The devices help people with diabetes manage their condition by reducing the need for finger-prick blood tests. But while they have been approved by the NHS
, mainly for younger adults, they are not universally available. A new study, carried out in collaboration with the Norfolk and Norwich University Hospital (NNUH) and published in BMJ Open, shows that the devices would be particularly beneficial to older people with memory problems.
Lead researcher Dr Katharina Mattishent, from UEA
's Norwich Medical School, said: "Older people with memory problems can find it more difficult to keep an eye on their blood sugars. Older methods of checking blood sugars rely on people doing finger-prick tests. The newest technology works by allowing a sensor inserted under the skin on the arm to pick up sugar readings all the time for up to two weeks without having to do finger-prick tests. The sensor reads sugar levels and transmits them wirelessly to a display on a portable reader held near the sensor - a bit like swiping a contactless bank card. The device has famously been used by former Prime Minister Theresa May among others. It is estimated that up to 20 percent of older people with dementia also have coexisting diabetes. It's a big problem because they may be more prone to low blood sugars (hypoglycaemia) from their medication, but not recognizing the warning signs - or what to do if it happens. This is the first project to see if new wearable glucose monitoring technology could be useful for older people with diabetes and memory problems."
The research team investigated whether using the Freestyle Libre flash glucose monitoring system could help older people with memory problems manage their diabetes. They trialled the device with 12 participants who were experiencing memory problems, or who had been diagnosed with dementia. The average age of participants was 85. The devices captured data across 14 days and the research team interviewed the participants and carers to see how they got on with using the devices.
Prof Yoon Loke, also from UEA's Norwich Medical School, said: "Our study found that older people and their carers overwhelmingly found the device to be acceptable to use and reassuring to be able to check sugar levels more easily. It didn't interfere with their day-to-day activities and they were not aware of the device while sleeping at night. Carers spoke favourably about the simplicity of the device. And all of the participants were positive about recommending it to others. One of the carers said that it is very stressful to have to regularly stab her husband's fingers to get blood samples. He had dementia and diabetes, and couldn't understand why anyone needed to hurt him with a needle. So you can see how something as simple as using this device could really benefit this vulnerable group and their carers. One problem we found though was that data recorded was not always complete because it relied on participants or their carers 'swiping' three scans a day. Real-time devices that automatically record and send the data through Bluetooth may therefore be even more beneficial for people with memory problems," he added.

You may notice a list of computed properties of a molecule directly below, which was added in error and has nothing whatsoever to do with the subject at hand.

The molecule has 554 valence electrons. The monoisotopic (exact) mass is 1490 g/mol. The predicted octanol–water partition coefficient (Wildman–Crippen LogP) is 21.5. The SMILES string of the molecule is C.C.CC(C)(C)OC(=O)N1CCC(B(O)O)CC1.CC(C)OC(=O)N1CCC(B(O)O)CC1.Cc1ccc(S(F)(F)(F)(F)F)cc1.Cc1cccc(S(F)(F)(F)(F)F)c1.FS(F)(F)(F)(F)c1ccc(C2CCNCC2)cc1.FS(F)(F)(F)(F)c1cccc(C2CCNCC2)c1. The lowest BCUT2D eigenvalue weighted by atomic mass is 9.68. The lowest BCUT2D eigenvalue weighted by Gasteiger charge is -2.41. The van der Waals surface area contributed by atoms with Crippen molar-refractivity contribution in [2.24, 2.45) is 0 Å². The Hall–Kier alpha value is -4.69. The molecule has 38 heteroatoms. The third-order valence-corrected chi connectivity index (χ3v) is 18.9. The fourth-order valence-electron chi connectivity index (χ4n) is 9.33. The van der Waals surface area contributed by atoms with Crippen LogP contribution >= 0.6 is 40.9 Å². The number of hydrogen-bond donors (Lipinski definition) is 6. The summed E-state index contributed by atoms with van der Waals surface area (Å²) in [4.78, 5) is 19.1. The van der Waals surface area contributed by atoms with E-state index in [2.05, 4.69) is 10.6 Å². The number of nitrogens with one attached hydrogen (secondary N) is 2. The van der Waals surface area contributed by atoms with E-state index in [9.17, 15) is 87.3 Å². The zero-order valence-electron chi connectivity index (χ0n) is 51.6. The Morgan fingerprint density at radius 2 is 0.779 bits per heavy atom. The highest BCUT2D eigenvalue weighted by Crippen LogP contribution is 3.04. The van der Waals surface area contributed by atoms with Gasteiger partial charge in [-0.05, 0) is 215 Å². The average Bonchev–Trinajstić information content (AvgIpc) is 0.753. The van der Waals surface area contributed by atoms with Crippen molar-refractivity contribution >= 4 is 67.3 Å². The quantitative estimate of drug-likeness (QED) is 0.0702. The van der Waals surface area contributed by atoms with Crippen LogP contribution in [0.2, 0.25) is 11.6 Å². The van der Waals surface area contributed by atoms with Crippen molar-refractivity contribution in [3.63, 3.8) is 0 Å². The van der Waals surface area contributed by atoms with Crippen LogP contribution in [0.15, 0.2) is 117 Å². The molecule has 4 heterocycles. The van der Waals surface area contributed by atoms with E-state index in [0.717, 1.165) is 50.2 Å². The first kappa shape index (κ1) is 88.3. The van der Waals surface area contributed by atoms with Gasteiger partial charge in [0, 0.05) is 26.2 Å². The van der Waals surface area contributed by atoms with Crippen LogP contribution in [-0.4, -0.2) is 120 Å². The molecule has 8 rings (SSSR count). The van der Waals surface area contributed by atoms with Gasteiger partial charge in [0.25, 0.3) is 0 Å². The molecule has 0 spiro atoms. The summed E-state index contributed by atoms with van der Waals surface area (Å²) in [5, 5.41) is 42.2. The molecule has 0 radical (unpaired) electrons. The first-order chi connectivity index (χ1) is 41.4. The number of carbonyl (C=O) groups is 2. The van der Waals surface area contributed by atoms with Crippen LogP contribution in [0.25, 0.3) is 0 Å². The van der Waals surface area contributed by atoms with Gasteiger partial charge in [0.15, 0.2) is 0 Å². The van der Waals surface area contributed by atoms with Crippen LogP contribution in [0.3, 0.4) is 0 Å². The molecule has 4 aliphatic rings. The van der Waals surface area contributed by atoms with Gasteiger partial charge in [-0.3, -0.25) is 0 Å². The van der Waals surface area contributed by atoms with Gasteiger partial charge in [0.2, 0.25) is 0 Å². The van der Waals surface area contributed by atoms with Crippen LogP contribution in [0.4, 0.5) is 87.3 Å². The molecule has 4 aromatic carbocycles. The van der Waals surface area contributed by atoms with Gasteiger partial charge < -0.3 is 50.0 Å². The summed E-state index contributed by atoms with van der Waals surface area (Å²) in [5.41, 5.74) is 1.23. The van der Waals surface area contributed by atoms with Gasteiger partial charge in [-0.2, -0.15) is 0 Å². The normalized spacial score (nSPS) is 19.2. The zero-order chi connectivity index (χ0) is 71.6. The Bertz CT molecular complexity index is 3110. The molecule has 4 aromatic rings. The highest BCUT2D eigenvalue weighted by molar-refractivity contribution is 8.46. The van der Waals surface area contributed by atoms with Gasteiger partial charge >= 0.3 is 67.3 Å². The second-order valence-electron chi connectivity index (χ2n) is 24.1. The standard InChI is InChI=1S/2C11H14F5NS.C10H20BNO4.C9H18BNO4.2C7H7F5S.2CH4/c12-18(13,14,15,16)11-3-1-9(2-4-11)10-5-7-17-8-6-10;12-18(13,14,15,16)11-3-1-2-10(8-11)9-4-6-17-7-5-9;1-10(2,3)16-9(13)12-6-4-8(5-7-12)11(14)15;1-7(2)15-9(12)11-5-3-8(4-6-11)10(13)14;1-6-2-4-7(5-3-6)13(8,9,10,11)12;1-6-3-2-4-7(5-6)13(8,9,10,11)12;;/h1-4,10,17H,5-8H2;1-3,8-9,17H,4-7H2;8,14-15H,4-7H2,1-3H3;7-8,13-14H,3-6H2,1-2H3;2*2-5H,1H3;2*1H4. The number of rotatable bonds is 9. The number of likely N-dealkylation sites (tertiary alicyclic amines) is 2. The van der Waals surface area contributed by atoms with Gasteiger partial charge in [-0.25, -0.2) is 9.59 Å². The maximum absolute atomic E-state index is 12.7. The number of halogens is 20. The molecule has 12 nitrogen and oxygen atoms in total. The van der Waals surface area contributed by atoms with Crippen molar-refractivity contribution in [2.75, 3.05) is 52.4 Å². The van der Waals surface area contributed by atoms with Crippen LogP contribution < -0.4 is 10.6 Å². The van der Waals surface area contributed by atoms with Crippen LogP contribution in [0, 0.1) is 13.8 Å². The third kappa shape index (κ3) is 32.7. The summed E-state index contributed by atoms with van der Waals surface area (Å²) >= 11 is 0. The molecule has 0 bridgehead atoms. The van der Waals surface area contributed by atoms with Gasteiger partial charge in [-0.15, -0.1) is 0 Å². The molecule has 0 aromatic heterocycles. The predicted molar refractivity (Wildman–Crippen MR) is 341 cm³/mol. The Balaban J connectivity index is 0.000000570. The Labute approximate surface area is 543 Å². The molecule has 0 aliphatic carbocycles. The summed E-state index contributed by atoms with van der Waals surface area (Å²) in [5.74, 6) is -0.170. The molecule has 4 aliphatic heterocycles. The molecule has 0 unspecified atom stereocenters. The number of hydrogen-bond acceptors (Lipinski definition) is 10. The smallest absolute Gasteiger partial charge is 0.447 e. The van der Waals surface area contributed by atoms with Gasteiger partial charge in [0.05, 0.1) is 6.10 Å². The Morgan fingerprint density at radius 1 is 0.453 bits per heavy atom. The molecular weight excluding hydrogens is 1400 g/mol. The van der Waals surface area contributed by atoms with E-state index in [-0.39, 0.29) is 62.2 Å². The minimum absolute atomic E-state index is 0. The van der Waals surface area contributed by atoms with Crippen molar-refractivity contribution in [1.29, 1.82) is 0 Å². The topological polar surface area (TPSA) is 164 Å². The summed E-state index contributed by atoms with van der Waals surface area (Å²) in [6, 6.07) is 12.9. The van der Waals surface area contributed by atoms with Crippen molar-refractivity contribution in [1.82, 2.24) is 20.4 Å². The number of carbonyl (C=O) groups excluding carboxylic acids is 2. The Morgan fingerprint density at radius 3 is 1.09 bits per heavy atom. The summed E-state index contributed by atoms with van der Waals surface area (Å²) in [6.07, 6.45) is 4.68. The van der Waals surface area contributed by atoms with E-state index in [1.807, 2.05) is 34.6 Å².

Prof Ketan Dhatariya, Consultant in Diabetes and Endocrinology at the Norfolk and Norwich University Hospital (NNUH), said: "The increasing numbers of people living with diabetes as they get older means that the traditional ways that they are being looked after need to be revisited. This work helps in that journey to help older people with cognitive impairment and diabetes live healthier and safer lives. It is timely because of the new documents looking after the care of diabetes in frail older adults published by the Joint British Diabetes Societies for Inpatient care and also a document published by Diabetes UK looking at the management of older adults with type 1 diabetes."
Dr James Pickett, Head of Research at Alzheimer's Society, said: "We're delighted to see our funded research demonstrating possible benefits of wearable technology for some people with diabetes. Many people with dementia have other health conditions, and managing them all together can be challenging. It's exciting to see that technology may be part of the answer. The next step is to test the impact in a larger group of people. Devices which continuously monitor people with dementia could help keep them out of hospital, preventing unnecessary distress, and saving the NHS money. While research for new drugs is vital, studies like this are just as crucial, which is why we are currently funding £15m of care research that could offer more immediate impact of improving health and quality of life."
Source and top image: University of East Anglia